My involvement with the stock market started with the market crash of 1987. I was all of 23 years old at the time, and working at the NBC affiliate television station in Fort Myers, Florida. I owned no stocks at all.
But the crash left a turbulent wake of fear and worry in its path. I remember one of the station’s news anchors at the time being absolutely frantic about the huge one-day 25% drop in the value of his stock market holdings, not to mention the hundreds of thousands of retirees who lived in the area. The crash spurred my own interest in how the markets worked, and how value is created and subsequently destroyed, depending on the short-term sentiment and expectations of stock investors.
Not long after, I purchased my first stock, Wal-Mart. I didn’t lose money, but I didn’t make much either. It was my first exposure to one of the hardest rules of investing: The biggest gains come with holding periods of years and years. If you sell too early (or in the middle of a clear “uptrend”), you’ll rob yourself of the bigger gains of a more patient investor.
I learned the benefits of that lesson. And I absorbed similar mantras preached by many of the famous investors I was beginning to interview while working as a reporter at PBS Nightly Business Report. From 1993 to 1994, I noticed that shares of Nike had fallen out of favor as investors questioned the company’s value and long-term growth story. I was able to quintuple my investment in a matter of a few years’ time.
I also took to heart Warren Buffett’s idea of using scarcity, value and the ratio of supply and demand with the purchase of personal real estate, noting the limited amount of parcels available for development along the U.S. east coast at any one time. The property we purchased at the time has become one of the best investments in our family’s asset portfolio.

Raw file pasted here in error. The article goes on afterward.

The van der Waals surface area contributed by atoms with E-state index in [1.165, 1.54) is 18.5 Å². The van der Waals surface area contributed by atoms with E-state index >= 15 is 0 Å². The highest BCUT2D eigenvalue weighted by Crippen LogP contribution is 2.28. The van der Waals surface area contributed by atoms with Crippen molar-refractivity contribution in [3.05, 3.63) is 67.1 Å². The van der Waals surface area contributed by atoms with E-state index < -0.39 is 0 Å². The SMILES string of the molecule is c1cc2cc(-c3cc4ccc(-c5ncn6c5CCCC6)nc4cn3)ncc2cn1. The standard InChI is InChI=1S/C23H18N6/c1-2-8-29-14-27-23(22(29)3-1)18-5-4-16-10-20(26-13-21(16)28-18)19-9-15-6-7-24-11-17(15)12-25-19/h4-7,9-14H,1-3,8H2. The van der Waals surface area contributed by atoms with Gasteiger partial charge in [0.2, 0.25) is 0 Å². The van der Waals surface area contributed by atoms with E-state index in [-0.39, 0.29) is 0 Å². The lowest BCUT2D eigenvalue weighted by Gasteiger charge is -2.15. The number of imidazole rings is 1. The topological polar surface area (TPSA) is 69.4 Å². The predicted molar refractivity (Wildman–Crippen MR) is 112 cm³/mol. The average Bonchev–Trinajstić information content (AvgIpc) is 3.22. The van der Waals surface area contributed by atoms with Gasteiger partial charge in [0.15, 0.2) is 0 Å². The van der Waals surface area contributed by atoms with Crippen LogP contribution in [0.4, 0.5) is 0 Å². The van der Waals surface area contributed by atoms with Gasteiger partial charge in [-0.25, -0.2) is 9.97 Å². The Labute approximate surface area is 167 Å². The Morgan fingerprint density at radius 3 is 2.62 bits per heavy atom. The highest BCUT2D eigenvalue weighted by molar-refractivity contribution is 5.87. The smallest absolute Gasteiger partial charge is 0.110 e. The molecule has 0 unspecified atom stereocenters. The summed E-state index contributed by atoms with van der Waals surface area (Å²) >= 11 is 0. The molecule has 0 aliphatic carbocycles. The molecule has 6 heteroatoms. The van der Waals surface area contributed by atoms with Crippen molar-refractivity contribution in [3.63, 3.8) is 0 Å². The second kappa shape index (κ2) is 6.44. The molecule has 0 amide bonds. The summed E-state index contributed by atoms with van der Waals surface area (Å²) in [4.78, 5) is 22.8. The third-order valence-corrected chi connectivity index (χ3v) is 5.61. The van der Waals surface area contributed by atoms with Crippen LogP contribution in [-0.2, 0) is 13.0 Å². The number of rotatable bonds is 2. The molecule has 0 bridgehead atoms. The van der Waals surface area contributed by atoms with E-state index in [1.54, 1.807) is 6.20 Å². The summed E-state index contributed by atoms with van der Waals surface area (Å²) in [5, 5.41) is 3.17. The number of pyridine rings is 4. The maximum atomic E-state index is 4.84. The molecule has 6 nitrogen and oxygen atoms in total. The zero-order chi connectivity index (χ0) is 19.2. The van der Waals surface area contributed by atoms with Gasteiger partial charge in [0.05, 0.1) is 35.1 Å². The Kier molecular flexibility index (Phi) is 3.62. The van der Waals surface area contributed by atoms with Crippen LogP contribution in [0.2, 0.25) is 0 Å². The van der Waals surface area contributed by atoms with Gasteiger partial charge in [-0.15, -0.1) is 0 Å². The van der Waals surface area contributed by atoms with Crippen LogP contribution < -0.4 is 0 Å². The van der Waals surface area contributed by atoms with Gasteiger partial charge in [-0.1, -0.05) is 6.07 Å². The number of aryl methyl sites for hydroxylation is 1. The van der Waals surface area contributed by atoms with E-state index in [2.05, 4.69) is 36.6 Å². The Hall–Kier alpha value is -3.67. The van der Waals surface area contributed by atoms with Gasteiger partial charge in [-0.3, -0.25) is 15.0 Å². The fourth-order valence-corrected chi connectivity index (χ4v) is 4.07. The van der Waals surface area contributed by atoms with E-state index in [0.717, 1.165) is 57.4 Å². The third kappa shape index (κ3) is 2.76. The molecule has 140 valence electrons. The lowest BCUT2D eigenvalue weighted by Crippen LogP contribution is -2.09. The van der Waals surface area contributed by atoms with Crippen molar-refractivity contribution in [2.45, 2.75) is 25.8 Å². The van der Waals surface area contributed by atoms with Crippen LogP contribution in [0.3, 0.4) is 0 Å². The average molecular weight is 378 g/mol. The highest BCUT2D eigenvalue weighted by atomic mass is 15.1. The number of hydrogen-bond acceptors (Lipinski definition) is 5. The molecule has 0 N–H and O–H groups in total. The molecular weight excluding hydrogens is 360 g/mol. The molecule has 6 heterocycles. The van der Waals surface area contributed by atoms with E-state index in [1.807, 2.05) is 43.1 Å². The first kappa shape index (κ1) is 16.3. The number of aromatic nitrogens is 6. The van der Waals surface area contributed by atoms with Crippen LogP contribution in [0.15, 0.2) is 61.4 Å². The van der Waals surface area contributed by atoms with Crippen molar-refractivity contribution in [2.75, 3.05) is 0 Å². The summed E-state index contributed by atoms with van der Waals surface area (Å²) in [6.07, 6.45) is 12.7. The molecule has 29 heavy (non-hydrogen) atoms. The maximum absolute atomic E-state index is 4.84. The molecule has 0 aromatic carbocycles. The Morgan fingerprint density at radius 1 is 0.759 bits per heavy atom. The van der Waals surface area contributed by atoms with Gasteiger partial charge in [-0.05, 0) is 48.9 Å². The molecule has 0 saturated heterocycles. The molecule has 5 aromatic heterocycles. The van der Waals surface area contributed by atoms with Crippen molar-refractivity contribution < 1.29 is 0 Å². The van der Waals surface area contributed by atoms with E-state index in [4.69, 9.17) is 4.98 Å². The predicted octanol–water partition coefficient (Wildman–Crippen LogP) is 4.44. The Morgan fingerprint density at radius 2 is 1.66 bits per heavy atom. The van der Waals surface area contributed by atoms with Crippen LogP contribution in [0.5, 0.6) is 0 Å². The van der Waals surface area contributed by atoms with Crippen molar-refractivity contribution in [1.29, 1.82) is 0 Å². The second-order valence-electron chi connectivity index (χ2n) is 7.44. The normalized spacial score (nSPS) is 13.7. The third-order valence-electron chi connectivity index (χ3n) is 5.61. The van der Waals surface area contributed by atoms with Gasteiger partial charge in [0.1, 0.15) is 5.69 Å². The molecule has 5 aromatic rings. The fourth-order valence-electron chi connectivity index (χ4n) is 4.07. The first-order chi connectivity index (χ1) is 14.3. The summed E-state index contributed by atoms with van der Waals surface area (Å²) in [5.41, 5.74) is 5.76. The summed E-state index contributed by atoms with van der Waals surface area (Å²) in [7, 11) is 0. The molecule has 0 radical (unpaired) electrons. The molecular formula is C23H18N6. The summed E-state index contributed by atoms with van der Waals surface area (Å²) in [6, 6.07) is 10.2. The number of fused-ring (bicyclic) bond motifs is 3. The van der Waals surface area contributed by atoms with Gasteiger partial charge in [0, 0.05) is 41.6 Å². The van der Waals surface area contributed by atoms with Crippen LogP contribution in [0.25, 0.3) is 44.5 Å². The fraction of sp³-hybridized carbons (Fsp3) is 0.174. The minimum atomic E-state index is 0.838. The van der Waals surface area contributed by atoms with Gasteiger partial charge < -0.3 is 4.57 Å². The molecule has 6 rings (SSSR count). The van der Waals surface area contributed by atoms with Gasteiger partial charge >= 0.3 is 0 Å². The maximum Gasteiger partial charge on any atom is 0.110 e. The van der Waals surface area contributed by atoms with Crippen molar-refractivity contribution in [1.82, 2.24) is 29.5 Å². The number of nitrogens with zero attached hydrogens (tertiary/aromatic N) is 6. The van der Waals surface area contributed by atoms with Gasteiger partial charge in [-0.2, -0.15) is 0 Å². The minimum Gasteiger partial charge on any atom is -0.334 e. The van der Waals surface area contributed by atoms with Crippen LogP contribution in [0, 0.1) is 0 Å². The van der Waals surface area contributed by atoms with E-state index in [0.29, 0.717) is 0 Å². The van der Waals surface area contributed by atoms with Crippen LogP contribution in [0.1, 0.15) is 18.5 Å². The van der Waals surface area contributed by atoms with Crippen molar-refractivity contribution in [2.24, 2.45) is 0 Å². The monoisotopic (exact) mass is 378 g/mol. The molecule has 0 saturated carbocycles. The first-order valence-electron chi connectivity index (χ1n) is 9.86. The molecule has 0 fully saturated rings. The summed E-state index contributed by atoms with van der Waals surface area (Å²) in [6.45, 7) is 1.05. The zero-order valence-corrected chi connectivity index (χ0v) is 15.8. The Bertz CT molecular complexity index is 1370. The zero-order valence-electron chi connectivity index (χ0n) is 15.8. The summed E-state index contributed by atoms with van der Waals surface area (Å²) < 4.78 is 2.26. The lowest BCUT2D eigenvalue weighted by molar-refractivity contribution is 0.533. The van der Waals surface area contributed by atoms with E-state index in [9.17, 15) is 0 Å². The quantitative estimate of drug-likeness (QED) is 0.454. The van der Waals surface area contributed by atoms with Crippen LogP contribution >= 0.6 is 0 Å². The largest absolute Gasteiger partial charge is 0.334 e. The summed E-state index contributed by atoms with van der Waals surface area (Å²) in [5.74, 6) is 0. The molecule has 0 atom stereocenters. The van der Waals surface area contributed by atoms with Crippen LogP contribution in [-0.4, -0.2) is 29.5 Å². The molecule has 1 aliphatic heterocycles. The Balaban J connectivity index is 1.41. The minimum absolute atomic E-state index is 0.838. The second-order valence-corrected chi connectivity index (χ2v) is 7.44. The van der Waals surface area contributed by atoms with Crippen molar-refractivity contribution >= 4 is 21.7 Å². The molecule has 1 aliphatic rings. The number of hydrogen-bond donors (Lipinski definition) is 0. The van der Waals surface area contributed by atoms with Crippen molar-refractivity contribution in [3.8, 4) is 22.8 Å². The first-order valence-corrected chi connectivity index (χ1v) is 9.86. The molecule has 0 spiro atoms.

I also made my share of mistakes along the way, prematurely selling shares of Adobe during the run-up to the 2000 tech bubble. The lesson I learned was about dealing with volatility. Certain kinds of stocks, such as technology and biotechnology firms, are more volatile than others. When the market does well, it swings higher than others, and when the market falls, it falls faster than others. So it’s important to not accidentally “overweight” the shares of certain stocks to the point that its ups (and especially its “downs”) throw your portfolio out of your personal comfort zone.
Another mistake I made was learning (the hard way) not to be too pessimistic on the U.S. economy, and that rallies can pop up when an inexperienced investor least expects it. I remember being fairly heavily short in late 2002 (after the S&P 500 had already fallen more than 20% that year). I was betting on still-deeper declines to come in September and October, only to watch the index rally more than 20% higher through the end of the year.
I also learned the value of striking at the point of maximum pessimism when it comes to investing for value and growth. In 2003, shares of McDonald’s had fallen to their lowest point in a decade amid worries that the fast-food company had lost its way with franchisees and healthier-eating consumers.
But with a strong dividend and good cash flow on its income statement, it was clear to me that the company was still doing very well and would outlast its current period of underperformance. After buying the stock at $15, I more than tripled my money over the next three years.
I carry this value investing approach with me to this day, and it’s the core investing philosophy of my newsletter, Total Wealth Insider.
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